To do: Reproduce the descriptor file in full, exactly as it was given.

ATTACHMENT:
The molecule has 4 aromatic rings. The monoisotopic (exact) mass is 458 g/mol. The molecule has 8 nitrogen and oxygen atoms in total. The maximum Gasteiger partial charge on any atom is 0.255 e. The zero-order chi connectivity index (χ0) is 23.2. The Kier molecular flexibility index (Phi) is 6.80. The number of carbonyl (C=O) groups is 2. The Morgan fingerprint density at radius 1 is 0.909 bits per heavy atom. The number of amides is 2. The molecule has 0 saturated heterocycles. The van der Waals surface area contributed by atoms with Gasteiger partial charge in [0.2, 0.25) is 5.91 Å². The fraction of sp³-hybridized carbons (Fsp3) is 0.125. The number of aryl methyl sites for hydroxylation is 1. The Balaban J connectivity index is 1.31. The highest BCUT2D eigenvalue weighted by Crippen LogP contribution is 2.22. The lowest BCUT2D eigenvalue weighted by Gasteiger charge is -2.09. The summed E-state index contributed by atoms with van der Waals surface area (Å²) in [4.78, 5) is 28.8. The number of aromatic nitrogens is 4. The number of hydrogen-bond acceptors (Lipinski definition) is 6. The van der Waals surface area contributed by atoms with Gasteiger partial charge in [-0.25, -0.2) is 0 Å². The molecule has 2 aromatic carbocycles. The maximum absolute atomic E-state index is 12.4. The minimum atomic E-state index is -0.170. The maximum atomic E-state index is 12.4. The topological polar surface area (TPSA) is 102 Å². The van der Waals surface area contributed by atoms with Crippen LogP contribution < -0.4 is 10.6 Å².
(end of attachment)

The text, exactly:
The molecule has 4 aromatic rings. The monoisotopic (exact) mass is 458 g/mol. The molecule has 8 nitrogen and oxygen atoms in total. The maximum Gasteiger partial charge on any atom is 0.255 e. The zero-order chi connectivity index (χ0) is 23.2. The Kier molecular flexibility index (Phi) is 6.80. The number of carbonyl (C=O) groups is 2. The Morgan fingerprint density at radius 1 is 0.909 bits per heavy atom. The number of amides is 2. The molecule has 0 saturated heterocycles. The van der Waals surface area contributed by atoms with Gasteiger partial charge in [0.2, 0.25) is 5.91 Å². The fraction of sp³-hybridized carbons (Fsp3) is 0.125. The number of aryl methyl sites for hydroxylation is 1. The Balaban J connectivity index is 1.31. The highest BCUT2D eigenvalue weighted by Crippen LogP contribution is 2.22. The lowest BCUT2D eigenvalue weighted by Gasteiger charge is -2.09. The summed E-state index contributed by atoms with van der Waals surface area (Å²) in [4.78, 5) is 28.8. The number of aromatic nitrogens is 4. The number of hydrogen-bond acceptors (Lipinski definition) is 6. The van der Waals surface area contributed by atoms with Gasteiger partial charge in [-0.25, -0.2) is 0 Å². The molecule has 2 aromatic carbocycles. The maximum absolute atomic E-state index is 12.4. The minimum atomic E-state index is -0.170. The maximum atomic E-state index is 12.4. The topological polar surface area (TPSA) is 102 Å². The van der Waals surface area contributed by atoms with Crippen LogP contribution < -0.4 is 10.6 Å².